the righting arm and displacement, heavy boats are inherently more stable
than light ones, all else being equal.
CG controlled stability is fairly straightforward. A heavy boat,
with a low center of gravity, will normally exhibit high stability. CB
controlled stability (often called form stability) is determined by the
center of buoyancy and its relationship to heel angle. In general, the wider
the boat, the more form stability, but at extreme heel angles, freeboard,
deck camber, and cabin dimensions all effect form stability.
Dynamic stability controls how much a boat heels in response to a
wind gust or impact of a strong wave. A stable cruising boat will resist
these dynamic forces long enough for them to pass safely by. Heavy
displacement helps dynamic stability, but the most important factor is the
boat’s roll moment of inertia. The roll moment of inertia is calculated by
multiplying the weight of each piece of the boat by the square of its
distance from the center of gravity. The "squared" term makes the
calculation very sensitive to how far heavy objects are from the center of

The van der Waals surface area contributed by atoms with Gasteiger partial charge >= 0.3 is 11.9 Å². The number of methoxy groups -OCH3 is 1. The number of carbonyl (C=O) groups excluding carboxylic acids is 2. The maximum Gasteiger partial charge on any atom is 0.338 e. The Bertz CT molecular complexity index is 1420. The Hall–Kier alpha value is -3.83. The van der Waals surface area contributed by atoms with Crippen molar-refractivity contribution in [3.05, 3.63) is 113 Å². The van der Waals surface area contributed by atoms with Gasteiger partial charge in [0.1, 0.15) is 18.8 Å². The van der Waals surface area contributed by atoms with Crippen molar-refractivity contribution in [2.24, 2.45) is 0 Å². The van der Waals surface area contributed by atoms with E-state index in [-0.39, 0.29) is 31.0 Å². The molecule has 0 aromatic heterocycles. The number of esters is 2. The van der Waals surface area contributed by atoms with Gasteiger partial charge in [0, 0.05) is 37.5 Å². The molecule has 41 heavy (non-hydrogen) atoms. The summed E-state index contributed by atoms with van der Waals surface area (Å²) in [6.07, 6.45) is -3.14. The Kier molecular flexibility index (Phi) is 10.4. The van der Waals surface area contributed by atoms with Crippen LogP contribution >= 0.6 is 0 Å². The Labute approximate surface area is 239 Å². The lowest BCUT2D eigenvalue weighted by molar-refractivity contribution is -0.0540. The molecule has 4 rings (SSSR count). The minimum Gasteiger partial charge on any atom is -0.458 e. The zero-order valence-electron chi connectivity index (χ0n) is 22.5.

gravity. For example, a dingy with two people sitting fore and aft on the
centerline has a smaller roll moment of inertia than the same dingy with the
people sitting side by side. Both boats weight the same, have the same
center of gravity, and the same center of buoyancy (exactly the same static
stability), but moving the people off the centerline greatly increases the
roll moment of inertia. If two identical boats are hit by a gust, the one
with the largest roll moment of inertia will roll the least. Deep draft,
heavy displacement hulls, with long heavy masts will have the largest roll
moment of inertia.
Boat designers rarely provide enough details for us to quantify
stability. Prospective buyers typically depend on advice from various
"experts", magazine reviews, or antidotal evidence from other sailors. While
these sources should not be ignored, its possible to "reverse engineer"
existing designs using only basic dimensions, like length overall (loa),
beam, displacement, draft, and ballast, and determine their relative
stability, compared to a standard. The key to this process is to generate a
standard, or "template", which is based on the characteristics of designs
known to have excellent stability. If our test boat fits inside this
template, we can assume its basic design is reasonable and similar to the
boats making up the template.
The credibility of the template must be extremely high for this
process to work. My approach was to base the template on the actual designs
of respected and proven cruising boat designers. Few will challenge the
quality of the designs by Carl Alberg, John Alden, Bill Crealock, Ted
Brewer, Lyle Hess, Ted Hood, Al Mason, Chuck Paine, and Robert Perry. I